Friday, April 10, 2015

Why Opening Lines?

By Kelly Bridgewater

I’m going to list five opening lines. See if you can identify what books they come from.

1.)    “The sad, ripe odor of death seeped from the entrance to the abandoned mine.”
2.)    “Mr. and Mrs. Dursley, of number four, Privet Drive, were proud to say that they were perfectly normal, thank you very much.”
3.)    “In the hole in the ground there lived a hobbit.”
4.)    “I hope you’re hungry, Mr. Caldwell, because I’m serving up crow.”
5.)    “Another night of death and defeat.”

What can you tell by reading these five opening lines, even if you guessed what books two of them came from? I made two of them pretty recognizable.

The first one grips the reader’s attention by asking what is dead in the abandoned mine? It had to be recently because the smell is still ripe. But the adjective “sad” evoke an emotional response. As a reader, you are preparing yourself for something that might tug at your heartstrings when the point of view character enters this mine. Automatically, your mind pictures a mine with the wooden beams. Probably damp smelling mixed in with the dead smell. Dark. Cold. So much has been evoked into the reader by the one sentence.

The second one tells you the name of a couple and where they live. But the reader notices that the couple is stuck-up and stuffy because they think they are “perfectly normal.” Who is normal? Who defines normal? Only the ones who think nothing is wrong with them. As a reader, we are prepared not to take these people seriously. Maybe even not like them from the first sentence.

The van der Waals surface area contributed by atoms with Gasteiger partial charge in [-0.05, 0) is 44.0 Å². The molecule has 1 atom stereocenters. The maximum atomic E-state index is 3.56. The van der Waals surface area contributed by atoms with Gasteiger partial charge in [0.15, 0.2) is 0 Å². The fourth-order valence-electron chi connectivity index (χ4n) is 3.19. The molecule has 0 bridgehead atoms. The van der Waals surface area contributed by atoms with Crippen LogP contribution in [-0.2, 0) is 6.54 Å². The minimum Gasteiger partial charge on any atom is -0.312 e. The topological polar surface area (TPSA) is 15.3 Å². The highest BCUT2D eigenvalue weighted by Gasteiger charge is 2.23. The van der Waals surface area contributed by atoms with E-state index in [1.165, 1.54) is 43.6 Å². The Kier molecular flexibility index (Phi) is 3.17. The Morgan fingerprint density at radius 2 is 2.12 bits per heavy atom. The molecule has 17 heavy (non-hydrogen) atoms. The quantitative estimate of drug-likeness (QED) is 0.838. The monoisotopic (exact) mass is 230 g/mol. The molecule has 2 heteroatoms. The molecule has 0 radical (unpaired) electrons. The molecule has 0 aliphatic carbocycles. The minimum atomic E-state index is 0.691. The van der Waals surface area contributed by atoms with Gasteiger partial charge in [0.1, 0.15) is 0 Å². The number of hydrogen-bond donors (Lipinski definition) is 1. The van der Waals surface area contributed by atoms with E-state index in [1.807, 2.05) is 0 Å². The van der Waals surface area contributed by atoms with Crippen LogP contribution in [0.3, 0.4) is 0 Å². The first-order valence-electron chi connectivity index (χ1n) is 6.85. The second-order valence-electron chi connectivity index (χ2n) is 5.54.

The third quote does not really tell us much. It tells the reader there lived a hobbit, whatever that is, in a hole in the ground. Not much to go on. But the next sentence drags the reader into the comfortable setting of the hobbit.

The fourth quote shows a character who apparently does not like Mr. Caldwell. She is serving him crow, either literally or figuratively. We do not know. We have to keep reading to find out. Why does the point of view character not like Mr. Caldwell. It sounds like a sentence from a determined person who knows what they want out of life. A proud, knowledgeable person who thrives.

Opening lines set the tone for the book you plan to write or read. The reader can be invested in your story and have preconceived notions about the characters, setting, or plot, before you, as the writer, have even written the first paragraph.

So be careful when you write opening sentences. They need to explain something about the character, setting, or plot and entice the reader to keep moving forward. Nothing is worse than having the reader close your book and move on.

1.)    The Knight by Steven James
2.)    Harry Potter and the Sorcerer’s Stone by J. K. Rowling
3.)    The Hobbit by J. R. R. Tolkien
4.)    Surprised by Love by Julie Lessman

Did you get them correct?

Oh, you thought I forgot, didn’t you? Where did the quote from number five come from?
Well, actually it came from MY first book, Face of Admiration, in my three book series titled Lockwood Mills Files.

What do you think of my opening line? Would you keep reading the book? It is a suspense book with a hint of romance.    

Leave the opening to your work in progress, so we can have a discussion with your opening line.

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